Kids with disabilities need support, not suspensions.
The stories are unbelievable!
A Queens first grader with learning disabilities was handcuffed by police and suspended from school when he became upset while painting an easter egg in class. Alexa Gonzalez, a 12-year-old Queens girl was suspended from school and hauled off in handcuffs for doodling her name on her desk in erasable marker. Two 5th graders were even suspended for using allergy nasal spray in school.
Disturbingly, these kinds of suspensions happen much too often. NYC schools imposed nearly 70,000 suspensions in the 2011-2012 school year. These suspensions disproportionately impact children with disabilities and children of color and a task force examining disciplinary practices in the New York City’s 1.1 million-student system found that “the overwhelming majority of school-related suspensions, summonses and arrests are for minor misbehavior, behavior that occurs on a daily basis in most schools.”
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The numbers don’t lie, students with disabilities are four times more likely to be suspended than students without disabilities. Black students with disabilities represent more than 50 percent of suspended students with disabilities. Black students also served longer suspensions on average and were more likely to be suspended for subjective misconduct like insubordination.
According to the ACLU, “The ‘school-to-prison pipeline’ refers to the policies and practices that push our nation's schoolchildren, especially our most at-risk children, out of classrooms and into the juvenile and criminal justice systems. This pipeline reflects the prioritization of incarceration over education.” For a growing number of students, the path to incarceration includes: failing schools, zero tolerance school discipline policies, policing school hallways, disciplinary alternative schools, court involvement, and juvenile detention centers.
THREE MILLION students, including preschoolers and kindergartners, are suspended from public schools each year across the nation. Children of color and children with disabilities are disproportionately suspended. Indeed, more than one out of four boys of color with disabilities and nearly one in five girls of color with disabilities receives an out of school suspension. The vast majority of these suspensions are NOT for violent behavior. Nationally, the rates of school suspensions have increased dramatically —from 1.7 million in 1974 to 3.1 million in 2000 — and have been most dramatic for children of color.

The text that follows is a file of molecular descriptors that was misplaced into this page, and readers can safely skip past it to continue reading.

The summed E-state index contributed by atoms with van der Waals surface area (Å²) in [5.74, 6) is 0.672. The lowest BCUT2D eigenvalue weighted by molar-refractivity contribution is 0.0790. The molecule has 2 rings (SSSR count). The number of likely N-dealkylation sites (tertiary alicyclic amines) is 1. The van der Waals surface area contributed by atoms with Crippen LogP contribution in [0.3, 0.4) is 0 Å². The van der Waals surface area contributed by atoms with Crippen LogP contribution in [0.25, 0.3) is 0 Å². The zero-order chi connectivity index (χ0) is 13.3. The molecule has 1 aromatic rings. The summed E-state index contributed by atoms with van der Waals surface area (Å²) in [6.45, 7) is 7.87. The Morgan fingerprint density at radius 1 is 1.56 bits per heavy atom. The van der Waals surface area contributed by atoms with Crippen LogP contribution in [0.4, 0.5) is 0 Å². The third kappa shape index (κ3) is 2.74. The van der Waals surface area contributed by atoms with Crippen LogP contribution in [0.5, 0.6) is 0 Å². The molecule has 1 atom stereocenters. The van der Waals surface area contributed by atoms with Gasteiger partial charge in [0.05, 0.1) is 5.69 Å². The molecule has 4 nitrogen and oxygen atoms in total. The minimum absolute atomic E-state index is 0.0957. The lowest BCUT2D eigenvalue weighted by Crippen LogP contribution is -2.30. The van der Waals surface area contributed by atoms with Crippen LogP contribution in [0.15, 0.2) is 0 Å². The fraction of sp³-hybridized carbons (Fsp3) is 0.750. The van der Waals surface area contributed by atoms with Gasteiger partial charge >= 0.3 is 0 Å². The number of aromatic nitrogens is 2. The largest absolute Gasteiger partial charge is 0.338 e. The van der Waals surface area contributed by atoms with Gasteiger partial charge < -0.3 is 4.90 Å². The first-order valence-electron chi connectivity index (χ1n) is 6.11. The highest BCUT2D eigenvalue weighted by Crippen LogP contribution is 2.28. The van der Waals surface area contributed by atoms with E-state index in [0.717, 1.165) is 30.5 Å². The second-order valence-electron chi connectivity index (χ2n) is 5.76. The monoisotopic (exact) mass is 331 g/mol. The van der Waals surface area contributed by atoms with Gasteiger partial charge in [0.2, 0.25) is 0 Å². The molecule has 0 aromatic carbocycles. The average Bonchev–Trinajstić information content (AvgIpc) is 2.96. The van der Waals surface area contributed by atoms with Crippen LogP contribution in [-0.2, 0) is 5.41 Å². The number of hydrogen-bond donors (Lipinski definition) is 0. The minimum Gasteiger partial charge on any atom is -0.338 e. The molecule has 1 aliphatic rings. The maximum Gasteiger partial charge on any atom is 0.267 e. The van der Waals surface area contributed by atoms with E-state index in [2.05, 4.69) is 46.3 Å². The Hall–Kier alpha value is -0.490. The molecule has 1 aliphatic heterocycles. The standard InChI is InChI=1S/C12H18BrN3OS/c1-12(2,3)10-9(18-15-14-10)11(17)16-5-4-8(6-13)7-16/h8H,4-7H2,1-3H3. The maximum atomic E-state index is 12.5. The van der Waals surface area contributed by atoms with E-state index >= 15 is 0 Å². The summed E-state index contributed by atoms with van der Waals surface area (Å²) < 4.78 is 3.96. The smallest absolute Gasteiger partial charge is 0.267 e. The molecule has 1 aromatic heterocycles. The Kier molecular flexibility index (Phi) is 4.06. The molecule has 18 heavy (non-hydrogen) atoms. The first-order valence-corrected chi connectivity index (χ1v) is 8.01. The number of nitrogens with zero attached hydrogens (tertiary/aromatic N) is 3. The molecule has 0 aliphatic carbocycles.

Here in New York City, the situation is no different.
Tell New York City mayor, Bill DeBlasio that school should be a pathway to success, not a pipeline to prison for children with disabilities and children of color! It’s time to end the school-to-prison pipeline in our city!
Let's face it! NYC Department of Education school discipline policies are in need of a serious shift. Current policies do little to support student development and accountability and instead mark many of the city’s most vulnerable students with the scarlet letter S for suspensions. The repeated use of suspensions and exclusionary discipline policies for minor offenses pushes students further away from quality education and deeper into the school to prison pipeline.
All NYC students have the right to a quality education in the city, discipline policies that exclude thousands of NYC students from that right need to be changed!
Over the next 30 days, Mayor Bill de Blasio is considering important reforms to school discipline and policies and policing practices in NYC Public Schools. Police in schools and excessive disciplinary policies in schools heavily target black, latino and disabled students. We are urging the Mayor to adopt changes that will dismantle the school to prison pipeline.
The school-to-prison pipeline affects students across the nation pushing students out of school with exclusionary disciplinary policies that include suspensions, expelling or even arresting kids for minor offenses that use to be mediated by principals and school staff. It doesn't end there, the most significant indicator of which children will be suspended is not the type of offense but the color of their skin, their special education status, what school they go to, and whether they have been suspended before.
By Investing in and expanding the use of restorative justice and trauma informed care in schools which includes non-punitive discipline models such as peer mediation, conflict resolution, truth and reconciliation committees, guidance counseling, mentoring, teacher training and support, and parental and community involvement initiatives, schools and school professionals are able to reduce conflict in schools, exclude use of police and police interventions and create positive and healthy school environments for the success of all students.
Reforming the current discipline policies and policing culture in New York City Public Schools is a necessary first step to ending the school to prison pipeline. Join us by signing the petition that will be delivered to Mayor de Blasio. Click Here to Sign!